An £8 million vision to make St Wulfram’s Church the centre of a regeneration project for Grantham has been revealed.
Details of the project were given at a launch in the church on Wednesday night by Father Stuart Cradduck, rector of St Wulfram’s, together with the Bishop of Lincoln, the Rt Rev Christopher Lowson, and architect Richard Broughton.
The ‘Sacred Space, Common Ground’ project is aimed at transforming the church and town over three years.
The trio outlined a project which will create a music centre, social enterprise café, community hall, education centre and administrative centre to be located in Swinegate, close to the church.
Another phase of the project will see the building made into a much improved visitor experience.
The church was described as “cluttered” with dated visitor facilities, a lacklustre churchyard and poor access.
Guests gathered to hear how it has many attributes which could be used to increase visitor numbers, not least the Trigge library, the first public library in the country, which was used by Sir Isaac Newton.
A third phase of the project is a heritage skills employment and learning centre. This will employ experts in masonry, carpentry and glass and create three apprenticeships. The centre would provide the skills and training needed to maintain the church on a daily basis, as well as the numerous heritage buildings in the town.
Fr Stuart told the Journal the church had had the promise of a gift of money which amounted to about half the £8m needed for the project.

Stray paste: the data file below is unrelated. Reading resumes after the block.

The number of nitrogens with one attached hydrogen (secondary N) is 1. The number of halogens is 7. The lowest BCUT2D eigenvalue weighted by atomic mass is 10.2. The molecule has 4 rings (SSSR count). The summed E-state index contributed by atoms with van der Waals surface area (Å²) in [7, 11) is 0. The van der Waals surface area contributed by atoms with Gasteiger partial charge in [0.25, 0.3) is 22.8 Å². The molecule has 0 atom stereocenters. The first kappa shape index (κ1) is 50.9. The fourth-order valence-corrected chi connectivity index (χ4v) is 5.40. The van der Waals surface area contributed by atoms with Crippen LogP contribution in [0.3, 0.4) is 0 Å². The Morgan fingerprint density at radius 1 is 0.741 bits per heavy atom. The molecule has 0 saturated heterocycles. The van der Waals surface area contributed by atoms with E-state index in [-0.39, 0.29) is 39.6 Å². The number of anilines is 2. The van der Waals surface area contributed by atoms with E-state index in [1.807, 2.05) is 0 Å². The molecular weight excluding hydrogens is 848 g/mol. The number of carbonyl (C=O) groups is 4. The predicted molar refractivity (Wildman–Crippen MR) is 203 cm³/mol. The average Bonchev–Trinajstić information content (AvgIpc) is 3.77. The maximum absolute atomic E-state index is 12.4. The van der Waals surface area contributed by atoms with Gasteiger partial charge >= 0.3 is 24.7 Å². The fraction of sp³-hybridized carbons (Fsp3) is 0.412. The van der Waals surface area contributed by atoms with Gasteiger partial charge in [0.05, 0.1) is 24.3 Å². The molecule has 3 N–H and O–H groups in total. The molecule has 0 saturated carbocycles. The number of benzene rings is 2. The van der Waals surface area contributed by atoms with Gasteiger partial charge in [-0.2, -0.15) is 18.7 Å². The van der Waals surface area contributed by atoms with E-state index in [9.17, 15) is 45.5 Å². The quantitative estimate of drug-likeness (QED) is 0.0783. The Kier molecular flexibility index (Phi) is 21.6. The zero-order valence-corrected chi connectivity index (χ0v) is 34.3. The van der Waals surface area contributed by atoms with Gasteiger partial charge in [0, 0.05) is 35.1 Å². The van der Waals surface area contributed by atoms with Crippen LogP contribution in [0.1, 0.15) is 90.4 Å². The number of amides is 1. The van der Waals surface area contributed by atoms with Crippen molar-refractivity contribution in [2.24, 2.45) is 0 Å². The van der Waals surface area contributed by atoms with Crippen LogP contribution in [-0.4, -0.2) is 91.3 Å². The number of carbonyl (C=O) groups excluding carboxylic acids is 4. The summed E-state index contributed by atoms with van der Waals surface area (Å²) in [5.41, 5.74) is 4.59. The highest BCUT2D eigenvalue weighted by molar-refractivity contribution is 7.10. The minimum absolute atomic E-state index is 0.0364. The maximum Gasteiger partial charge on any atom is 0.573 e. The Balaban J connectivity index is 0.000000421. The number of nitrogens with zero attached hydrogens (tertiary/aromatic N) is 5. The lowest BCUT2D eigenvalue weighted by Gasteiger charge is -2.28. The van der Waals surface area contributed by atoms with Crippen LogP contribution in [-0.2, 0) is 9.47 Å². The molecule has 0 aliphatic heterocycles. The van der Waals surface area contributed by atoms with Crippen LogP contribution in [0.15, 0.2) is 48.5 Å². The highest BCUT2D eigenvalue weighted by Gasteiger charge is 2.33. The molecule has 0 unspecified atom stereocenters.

He said previous controversial plans to build a heritage centre in the churchyard over the top of old graves would no longer take place.
Fr Stuart told the Journal: “It’s still a massive project, a multi-million pound project. This is all about improving people’s lives. We are very determined to deliver this in two to three years. We will have this resource centre bringing jobs in and giving people skills.”
Local architect Richard Broughton, who is working on the project with the church, said: “I think this is a massive opportunity for more than just the building, but for Grantham. I think this is a very untapped resource. If we can get more people into the centre of the town and then have something to anchor that at the end of the town then you have that flow of people coming through. It’s about creating jobs, it’s about that legacy through creating apprentices.
“There should be hundreds of thousands of people coming through here. It’s a compelling story and when you walk in here the physicality of the space is quite impressive. It’s all here, 500 to 600 years of history. I think this will be great for the church, but it will be amazing for the town. Now we need get pounding the stage and get people on board and get working with people across the community.”
Mr Broughton said the project would create at least 20 jobs, but that number coulb be substantially more.
The Rt Rev Lowson told the meeting that it was an “ambitious and imaginative” project to strengthen the ministry of St Wulfram’s, to serve God and to serve the community “by supporting people, by inspiring increasing numbers of tourists to enjoy the building, hoping that some of those tourists will become pilgrims.”
Coun Matthew Lee, Leader of South Kesteven District Council, said: “This is fundamentally important to the redevelopment, the improvement of our town and we as South kesteven District Council will stand behind you to make sure it can happen.”